Rogo said, 'Linda ain't speakin' to me. She thinks it's me rockin' the boat.'

As the Shelby family staggered to the adjoining table, the ship heeled over again, catching young Robin Shelby without a handhold and yelling, 'Yay-yay-yay-yay-yay!' all the way, he shot down the side of the saloon to collide violently with Mike Rogo and bounce off him on to the floor. 'Wow!' he said.

Robin was a sturdy boy who was going to be as athletic as his father. But Mike Rogo picked him up off the floor as though he had been an infant and set him on his feet with, 'You could'a hurt yourself, sonny. You better hold on to something.' Rogo, a hundred-and-fifty-pounder, was himself as strong as a little bull.

Martin asked of the steward Peters, 'Say, what's going on here, anyway? We're in a calm sea and the old tub is falling all over herself.'

Peters said, 'I can't exactly say, sir. There's probably been a storm somewhere ahead of us. You often get swells like that then.'

The Shelbys had got themselves seated when Tony Bates and Pamela Reid somehow made a perfectly normal, straightforward descent down the centre of the wide staircase and as steadfastly marched across the saloon to his table for two on the far starboard side. In some mysterious fashion the alcohol in which they were soaked contrived to counteract the gyrations of the liner.

'Oh look, Mom!' Susan cried, 'The Beamer's made it with his girl. Aren't they wonderful? How does she do it? If I take just a sip of sherry, it makes me feel funny.'

Richard Shelby said, 'Hollow leg.' He and his wife were a handsome couple and their daughter a fresh, gay creature. She had her father's somewhat square jawline and dark hair and her mother's refinement and vivacity combined with the American schoolgirl's sexless figure.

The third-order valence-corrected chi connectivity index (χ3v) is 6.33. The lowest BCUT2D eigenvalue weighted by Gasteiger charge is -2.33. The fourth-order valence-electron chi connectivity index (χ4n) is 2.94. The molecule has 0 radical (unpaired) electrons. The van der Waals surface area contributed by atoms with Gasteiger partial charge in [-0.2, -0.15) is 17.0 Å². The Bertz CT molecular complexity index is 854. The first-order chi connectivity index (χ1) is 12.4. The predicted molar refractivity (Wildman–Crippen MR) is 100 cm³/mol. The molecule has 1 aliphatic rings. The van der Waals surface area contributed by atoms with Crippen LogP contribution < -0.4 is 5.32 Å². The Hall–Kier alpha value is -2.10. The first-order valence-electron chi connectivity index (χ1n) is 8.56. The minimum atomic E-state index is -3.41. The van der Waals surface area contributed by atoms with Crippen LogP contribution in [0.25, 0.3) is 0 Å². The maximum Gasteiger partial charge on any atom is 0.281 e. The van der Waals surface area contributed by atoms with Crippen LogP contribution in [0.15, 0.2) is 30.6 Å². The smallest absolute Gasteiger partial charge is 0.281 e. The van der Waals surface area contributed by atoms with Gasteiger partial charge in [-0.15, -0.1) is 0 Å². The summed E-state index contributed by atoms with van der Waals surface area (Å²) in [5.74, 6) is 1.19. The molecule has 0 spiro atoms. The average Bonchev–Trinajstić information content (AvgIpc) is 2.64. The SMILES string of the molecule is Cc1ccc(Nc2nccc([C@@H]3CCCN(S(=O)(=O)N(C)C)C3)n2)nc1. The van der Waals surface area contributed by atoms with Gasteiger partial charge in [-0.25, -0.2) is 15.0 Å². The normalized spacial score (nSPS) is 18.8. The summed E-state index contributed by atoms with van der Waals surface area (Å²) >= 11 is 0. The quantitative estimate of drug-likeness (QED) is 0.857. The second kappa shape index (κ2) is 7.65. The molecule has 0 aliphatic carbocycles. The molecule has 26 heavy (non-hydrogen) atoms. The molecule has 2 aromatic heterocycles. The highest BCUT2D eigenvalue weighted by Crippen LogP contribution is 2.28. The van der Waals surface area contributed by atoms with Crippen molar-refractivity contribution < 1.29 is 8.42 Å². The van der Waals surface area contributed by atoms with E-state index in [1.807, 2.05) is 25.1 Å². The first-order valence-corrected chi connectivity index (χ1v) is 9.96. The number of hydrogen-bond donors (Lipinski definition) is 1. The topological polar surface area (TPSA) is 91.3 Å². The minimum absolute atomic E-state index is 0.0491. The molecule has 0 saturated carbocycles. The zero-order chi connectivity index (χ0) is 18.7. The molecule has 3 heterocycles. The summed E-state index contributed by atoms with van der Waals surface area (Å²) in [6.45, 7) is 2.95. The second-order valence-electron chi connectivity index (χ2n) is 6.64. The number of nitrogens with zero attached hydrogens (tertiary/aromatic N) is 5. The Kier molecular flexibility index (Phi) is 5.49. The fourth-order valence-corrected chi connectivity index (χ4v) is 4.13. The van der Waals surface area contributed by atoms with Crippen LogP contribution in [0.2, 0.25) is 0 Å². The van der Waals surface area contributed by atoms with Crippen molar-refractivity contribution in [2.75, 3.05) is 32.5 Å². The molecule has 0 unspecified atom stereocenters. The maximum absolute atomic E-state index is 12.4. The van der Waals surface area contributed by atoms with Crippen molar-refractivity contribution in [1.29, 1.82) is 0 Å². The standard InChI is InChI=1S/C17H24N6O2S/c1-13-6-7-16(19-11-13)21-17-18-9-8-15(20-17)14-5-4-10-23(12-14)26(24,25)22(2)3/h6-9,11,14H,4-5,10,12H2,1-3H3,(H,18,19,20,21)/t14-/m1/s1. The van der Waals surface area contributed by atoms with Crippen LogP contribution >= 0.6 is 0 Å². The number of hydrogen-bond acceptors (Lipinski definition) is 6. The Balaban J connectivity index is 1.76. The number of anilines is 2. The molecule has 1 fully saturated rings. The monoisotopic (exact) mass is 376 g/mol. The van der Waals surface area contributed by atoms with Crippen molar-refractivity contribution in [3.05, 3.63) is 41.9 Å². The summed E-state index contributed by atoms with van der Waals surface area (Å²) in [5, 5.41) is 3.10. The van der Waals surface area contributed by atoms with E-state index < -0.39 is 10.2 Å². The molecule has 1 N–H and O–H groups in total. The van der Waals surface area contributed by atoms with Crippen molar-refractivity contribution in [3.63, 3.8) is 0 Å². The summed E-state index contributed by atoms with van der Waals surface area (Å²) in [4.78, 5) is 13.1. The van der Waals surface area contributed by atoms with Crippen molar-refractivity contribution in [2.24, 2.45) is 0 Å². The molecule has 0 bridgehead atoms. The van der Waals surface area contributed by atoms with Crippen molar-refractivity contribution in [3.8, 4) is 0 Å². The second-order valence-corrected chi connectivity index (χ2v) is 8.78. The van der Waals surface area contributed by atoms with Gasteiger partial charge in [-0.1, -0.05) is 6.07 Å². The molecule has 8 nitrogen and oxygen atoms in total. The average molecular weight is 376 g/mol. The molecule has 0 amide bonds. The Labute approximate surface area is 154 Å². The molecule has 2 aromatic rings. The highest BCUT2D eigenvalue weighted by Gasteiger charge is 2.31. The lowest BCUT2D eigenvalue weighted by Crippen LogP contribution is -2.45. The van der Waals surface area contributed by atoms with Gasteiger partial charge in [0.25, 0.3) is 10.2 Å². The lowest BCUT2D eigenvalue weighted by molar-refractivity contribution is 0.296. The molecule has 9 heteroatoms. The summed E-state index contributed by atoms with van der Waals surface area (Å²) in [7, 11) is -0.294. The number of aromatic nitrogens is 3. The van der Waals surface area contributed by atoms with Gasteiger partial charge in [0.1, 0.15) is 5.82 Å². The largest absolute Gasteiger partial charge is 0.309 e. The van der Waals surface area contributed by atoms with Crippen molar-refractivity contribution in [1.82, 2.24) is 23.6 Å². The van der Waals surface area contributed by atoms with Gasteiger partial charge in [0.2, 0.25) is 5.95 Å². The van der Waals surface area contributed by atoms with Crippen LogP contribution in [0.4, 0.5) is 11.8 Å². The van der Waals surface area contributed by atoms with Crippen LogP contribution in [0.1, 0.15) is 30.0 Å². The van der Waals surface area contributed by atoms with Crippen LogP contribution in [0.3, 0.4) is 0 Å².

The new arrivals were too far even for shouting, so Manny Rosen could only stand up and wave a welcome, for he liked them. The Beamer beamed back.

A further scattering of passengers made their precarious way into the dining-saloon: Greeks, Belgians, a family of eight from Düsseldorf by the extraordinary name of Augenblick and a dozen or so others including British, Americans and some hardy Scandinavians. Rosen did not attempt to include them in the fold of The Strong Stomach Club since they were distributed at tables far removed over the vast area of the room. This honour he reserved for the little group who through the neighbourliness of the seating arrangements had come to acknowledge one another during the voyage.

Lunch, at least to Robin Shelby, was threatening to develop into something exciting. Fiddles or racks were up on the tables to keep plates and cutlery from sliding to the floor and Peters with Acre his partner, the two stewards who served the four tables, performed ballets of equilibrium as they balanced trays.

BOOK: The Poseidon Adventure
4.17Mb size Format: txt, pdf, ePub